If you click on a link and make a purchase we may receive a small commission. Read our editorial policy.

Batman's biggest foe is the Joker, but the Joker's biggest foe is... a 9-5 office job

The Joker's biggest fear isn't Batman - it's an office job, and he's doing just that now at DC

The Joker is bored at work
Image credit: DC Comics

DC’s latest crossover event Knight Terrors is here, plunging the superheroes and the supervillains of the DC Universe directly into their own worst nightmares. With the DCU’s biggest icons all affected by this insidious threat through their subconsciousness, not even the Joker is safe from the coming evil. However, whereas many of the other heroes and villains’ nightmares are more conventionally rendered firmly within the horror genre, the Joker’s foray into his mind offers a more unique Knight Terrors experience in the miniseries Knight Terrors: The Joker by Matthew Rosenberg and Stefano Raffaele.

Here’s how Knight Terrors is poised to shake up the entire DCU, what the Joker witnesses as he delves into his nightmare-driven mind while he sleeps, and what the Clown Prince of Crime’s bloody dreams reveal about his psyche in all its fittingly twisted glory.

The horrifying stakes of Knight Terrors

The Joker has a nightmare
Image credit: DC Comics

Helmed by Joshua Williamson, Knight Terrors is part of the Dawn of DC publishing initiative, which begins following the 2022 crossover event Dark Crisis on Infinite Earths by Williamson and Daniel Sampere. In the wake of the Justice League disbanding, a new supervillain named Insomnia surfaces and murders the other dream-manipulating villain Doctor Destiny as he searches for an artifact known as the Nightmare Stone. Realizing that Destiny hid the Stone away in his enemies’ dreams, Insomnia causes much of the world to fall asleep where they fall prey to his nightmares as he continues his hunt for the Nightmare Stone.

The Knight Terrors Free Comic Book Day 2023 Special reveals that, for those affected by the nightmares, the ordeal isn’t a simple matter of facing and overcoming one’s greatest fears brought to life. Insomnia delves deeper into his victims’ subconscious, unearthing more from each of his victims’ repressed minds to deliver a creepy and surreal gauntlet for them to endure. Unaware of the danger, the Joker falls asleep and finds himself in a nightmare that initially seems like his greatest dream come true: The death of Batman.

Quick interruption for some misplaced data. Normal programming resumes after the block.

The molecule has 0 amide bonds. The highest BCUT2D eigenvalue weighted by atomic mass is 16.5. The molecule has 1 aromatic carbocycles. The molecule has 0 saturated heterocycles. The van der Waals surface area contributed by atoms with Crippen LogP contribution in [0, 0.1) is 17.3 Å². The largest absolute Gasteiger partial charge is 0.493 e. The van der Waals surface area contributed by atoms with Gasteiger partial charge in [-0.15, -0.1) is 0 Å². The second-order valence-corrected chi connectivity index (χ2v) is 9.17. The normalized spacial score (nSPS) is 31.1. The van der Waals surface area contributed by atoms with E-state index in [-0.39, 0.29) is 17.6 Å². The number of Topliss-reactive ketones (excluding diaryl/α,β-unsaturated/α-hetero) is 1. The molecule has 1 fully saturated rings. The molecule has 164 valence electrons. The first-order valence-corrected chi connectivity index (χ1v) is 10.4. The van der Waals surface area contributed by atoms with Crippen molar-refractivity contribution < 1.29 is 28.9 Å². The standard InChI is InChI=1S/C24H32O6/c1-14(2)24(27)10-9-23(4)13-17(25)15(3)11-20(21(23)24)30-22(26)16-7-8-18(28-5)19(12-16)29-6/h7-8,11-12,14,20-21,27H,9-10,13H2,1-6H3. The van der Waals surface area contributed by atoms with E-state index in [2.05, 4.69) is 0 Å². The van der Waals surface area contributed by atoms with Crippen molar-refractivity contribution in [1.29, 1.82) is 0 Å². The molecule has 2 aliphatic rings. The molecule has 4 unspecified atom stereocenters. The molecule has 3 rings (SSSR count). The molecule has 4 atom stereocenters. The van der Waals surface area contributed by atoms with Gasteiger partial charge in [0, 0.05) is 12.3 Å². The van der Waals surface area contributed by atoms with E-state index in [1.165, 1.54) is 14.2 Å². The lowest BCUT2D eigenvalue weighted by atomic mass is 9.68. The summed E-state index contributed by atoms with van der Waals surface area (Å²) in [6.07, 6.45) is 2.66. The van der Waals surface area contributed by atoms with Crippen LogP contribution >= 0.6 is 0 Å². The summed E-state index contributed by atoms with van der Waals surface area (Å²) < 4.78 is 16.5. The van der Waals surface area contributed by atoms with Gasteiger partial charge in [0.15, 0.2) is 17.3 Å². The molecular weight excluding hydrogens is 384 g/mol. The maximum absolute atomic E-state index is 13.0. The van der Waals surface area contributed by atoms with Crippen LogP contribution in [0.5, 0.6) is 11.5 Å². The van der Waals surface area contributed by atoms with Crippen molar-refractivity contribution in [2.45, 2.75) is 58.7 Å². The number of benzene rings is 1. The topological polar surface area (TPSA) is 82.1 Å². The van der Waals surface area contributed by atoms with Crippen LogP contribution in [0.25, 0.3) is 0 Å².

The Joker’s bad dream

Batman trips and falls
Image credit: DC Comics

The Joker’s nightmare begins just like another classic confrontation between him and Batman, with the Dark Knight confronting his nemesis on a Gotham rooftop during a rainy night. The usual pleasantries take a drastically different turn when Batman slips on the slick roof and falls face first on the hard concrete, knocking himself out cold. As the Joker and his goons watch in shock, the unconscious Caped Crusader then falls off the roof and plummets to his grisly death on the streets below.

After confirming his longtime foe is indeed dead, the Joker attempts to continue his criminal ambitions but finds that things just aren’t as fulfilling with his arch-enemy no longer around to challenge him. Languishing in his boredom, the Joker gets an office job at Wayne Enterprises under an assumed identity, caught in the humdrum of working of white collar employment. Even after getting away with murdering prying co-workers, the Joker is increasingly frustrated by the tedium of his daily life and, even worse, is annoyed when his co-workers find him hilarious.

A psyche more fractured than imagined

The Joker watches Batman die
Image credit: DC Comics

The idea of the Joker losing his love of crime and outright chaos in the absence of Batman isn't a new insight for the character but Rosenberg and Raffaele provide a bloody workplace comedy twist to it. Without Batman around, the Joker isn’t delighted by his victory at all, and certainly not because it was Batman himself who caused his own demise – an important distinction and one that leaves the reader wondering how the villain would’ve reacted if he killed Batman instead. Though the Joker initially tries to see if Wayne Enterprises possesses any experimental weapons or access to its corporate fortunes, he quickly settles into the white collar routine, if only because he has nothing better to do.